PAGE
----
A spurt of letters from California Attorney General, Rob Bonta, to leaders of hospitals and other health care facilities sent on August 31, 2022 signaled the kickoff of a government probe into bias in health care algorithms that contribute to material health care decisions. This blog post highlights the California Office of the Attorney General’s initiative to address disparities in health care and what this probe may mean for the use algorithms and AI in health care. 
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Disclosing known or suspected fraud to regulators can have its benefits.  As reported in a previous post, the Department of Justice (DOJ) issued policy guidance in 2019 on providing credit in False Claims Act (FCA) settlements to corporations for “disclosure, cooperation, and remediation” (the Policy Guidance).  Since then, the industry has been watching to see how  DOJ implements this Policy Guidance. 

Two settlements announced earlier this month seem to demonstrate that DOJ is applying the Policy Guidance in resolving FCA cases.  Although the facts of these two settlements differ significantly, they highlight the benefits of self-disclosure, cooperation with the government in its investigation, and proactive efforts to remediate non-compliance.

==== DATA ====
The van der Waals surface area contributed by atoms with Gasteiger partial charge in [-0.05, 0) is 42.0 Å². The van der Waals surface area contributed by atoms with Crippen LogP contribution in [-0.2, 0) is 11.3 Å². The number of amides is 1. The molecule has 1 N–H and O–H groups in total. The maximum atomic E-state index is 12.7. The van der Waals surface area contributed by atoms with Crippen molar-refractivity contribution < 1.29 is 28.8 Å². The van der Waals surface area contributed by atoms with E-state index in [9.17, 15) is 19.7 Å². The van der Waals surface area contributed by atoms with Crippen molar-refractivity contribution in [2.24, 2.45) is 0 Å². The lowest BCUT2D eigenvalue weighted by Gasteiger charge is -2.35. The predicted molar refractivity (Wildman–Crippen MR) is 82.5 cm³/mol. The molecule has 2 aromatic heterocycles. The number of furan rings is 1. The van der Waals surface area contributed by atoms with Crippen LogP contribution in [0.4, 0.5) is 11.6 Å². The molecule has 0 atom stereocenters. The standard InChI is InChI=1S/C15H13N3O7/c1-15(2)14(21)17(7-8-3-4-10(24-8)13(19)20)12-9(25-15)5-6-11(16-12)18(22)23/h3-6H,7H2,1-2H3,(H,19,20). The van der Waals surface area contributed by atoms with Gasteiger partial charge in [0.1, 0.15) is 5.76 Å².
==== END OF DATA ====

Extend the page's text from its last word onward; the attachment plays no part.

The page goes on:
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On May 4, 2022, the U.S. Food and Drug Administration (FDA) for the first time issued warning letters related to products containing delta-8 tetrahydrocannabinol (delta-8 THC).  FDA has previously sent warning letters to other companies illegally selling unapproved and misbranded cannabidiol, or CBD, products that claimed to treat illness in violation of the Federal Food, Drug, and Cosmetic Act (FD&C Act), as we have discussed in prior posts (one example here).  In a separate recent slew of CBD-related actions, it issued warning letters jointly with the Federal Trade Commission (FTC) to seven companies for selling CBD products with claims that they will treat or prevent COVID-19. This blog post will define delta-8 THC and analyze the FDA's warning letters.